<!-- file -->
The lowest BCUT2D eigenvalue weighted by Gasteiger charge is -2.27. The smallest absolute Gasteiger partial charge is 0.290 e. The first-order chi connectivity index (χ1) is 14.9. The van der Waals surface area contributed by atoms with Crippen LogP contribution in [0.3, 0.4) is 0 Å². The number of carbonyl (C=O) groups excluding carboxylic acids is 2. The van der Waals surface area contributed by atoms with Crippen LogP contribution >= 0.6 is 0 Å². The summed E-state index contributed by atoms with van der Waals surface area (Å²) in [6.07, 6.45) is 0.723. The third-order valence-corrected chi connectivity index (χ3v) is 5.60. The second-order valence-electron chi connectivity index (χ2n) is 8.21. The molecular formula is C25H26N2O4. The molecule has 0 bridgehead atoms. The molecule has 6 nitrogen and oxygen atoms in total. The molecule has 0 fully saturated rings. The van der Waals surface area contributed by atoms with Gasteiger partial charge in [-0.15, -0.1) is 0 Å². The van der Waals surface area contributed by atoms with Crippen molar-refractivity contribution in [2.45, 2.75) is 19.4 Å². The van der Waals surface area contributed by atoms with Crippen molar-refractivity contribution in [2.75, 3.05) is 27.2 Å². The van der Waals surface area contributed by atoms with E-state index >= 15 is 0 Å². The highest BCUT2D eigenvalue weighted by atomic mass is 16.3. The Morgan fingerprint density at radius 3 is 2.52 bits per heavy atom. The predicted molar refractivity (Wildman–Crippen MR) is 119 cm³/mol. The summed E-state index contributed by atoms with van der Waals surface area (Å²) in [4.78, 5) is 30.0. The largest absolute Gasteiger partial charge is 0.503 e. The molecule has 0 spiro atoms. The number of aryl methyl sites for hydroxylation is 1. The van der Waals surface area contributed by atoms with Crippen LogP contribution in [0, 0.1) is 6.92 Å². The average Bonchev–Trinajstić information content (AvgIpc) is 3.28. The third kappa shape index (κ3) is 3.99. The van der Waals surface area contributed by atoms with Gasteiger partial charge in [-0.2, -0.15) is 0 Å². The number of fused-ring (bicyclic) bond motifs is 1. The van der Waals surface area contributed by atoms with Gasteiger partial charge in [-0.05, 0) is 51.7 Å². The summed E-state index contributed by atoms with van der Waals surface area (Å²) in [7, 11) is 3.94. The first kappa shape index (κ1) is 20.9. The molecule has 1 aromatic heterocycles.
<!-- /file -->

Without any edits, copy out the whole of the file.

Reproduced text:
The lowest BCUT2D eigenvalue weighted by Gasteiger charge is -2.27. The smallest absolute Gasteiger partial charge is 0.290 e. The first-order chi connectivity index (χ1) is 14.9. The van der Waals surface area contributed by atoms with Crippen LogP contribution in [0.3, 0.4) is 0 Å². The number of carbonyl (C=O) groups excluding carboxylic acids is 2. The van der Waals surface area contributed by atoms with Crippen LogP contribution >= 0.6 is 0 Å². The summed E-state index contributed by atoms with van der Waals surface area (Å²) in [6.07, 6.45) is 0.723. The third-order valence-corrected chi connectivity index (χ3v) is 5.60. The second-order valence-electron chi connectivity index (χ2n) is 8.21. The molecular formula is C25H26N2O4. The molecule has 0 bridgehead atoms. The molecule has 6 nitrogen and oxygen atoms in total. The molecule has 0 fully saturated rings. The van der Waals surface area contributed by atoms with Gasteiger partial charge in [-0.15, -0.1) is 0 Å². The van der Waals surface area contributed by atoms with Crippen molar-refractivity contribution in [2.45, 2.75) is 19.4 Å². The van der Waals surface area contributed by atoms with Crippen molar-refractivity contribution in [2.75, 3.05) is 27.2 Å². The van der Waals surface area contributed by atoms with E-state index >= 15 is 0 Å². The highest BCUT2D eigenvalue weighted by atomic mass is 16.3. The Morgan fingerprint density at radius 3 is 2.52 bits per heavy atom. The predicted molar refractivity (Wildman–Crippen MR) is 119 cm³/mol. The summed E-state index contributed by atoms with van der Waals surface area (Å²) in [4.78, 5) is 30.0. The largest absolute Gasteiger partial charge is 0.503 e. The molecule has 0 spiro atoms. The number of aryl methyl sites for hydroxylation is 1. The van der Waals surface area contributed by atoms with Crippen LogP contribution in [0, 0.1) is 6.92 Å². The average Bonchev–Trinajstić information content (AvgIpc) is 3.28. The third kappa shape index (κ3) is 3.99. The van der Waals surface area contributed by atoms with Gasteiger partial charge in [-0.2, -0.15) is 0 Å². The number of fused-ring (bicyclic) bond motifs is 1. The van der Waals surface area contributed by atoms with Gasteiger partial charge in [-0.05, 0) is 51.7 Å². The summed E-state index contributed by atoms with van der Waals surface area (Å²) in [7, 11) is 3.94. The first kappa shape index (κ1) is 20.9. The molecule has 1 aromatic heterocycles.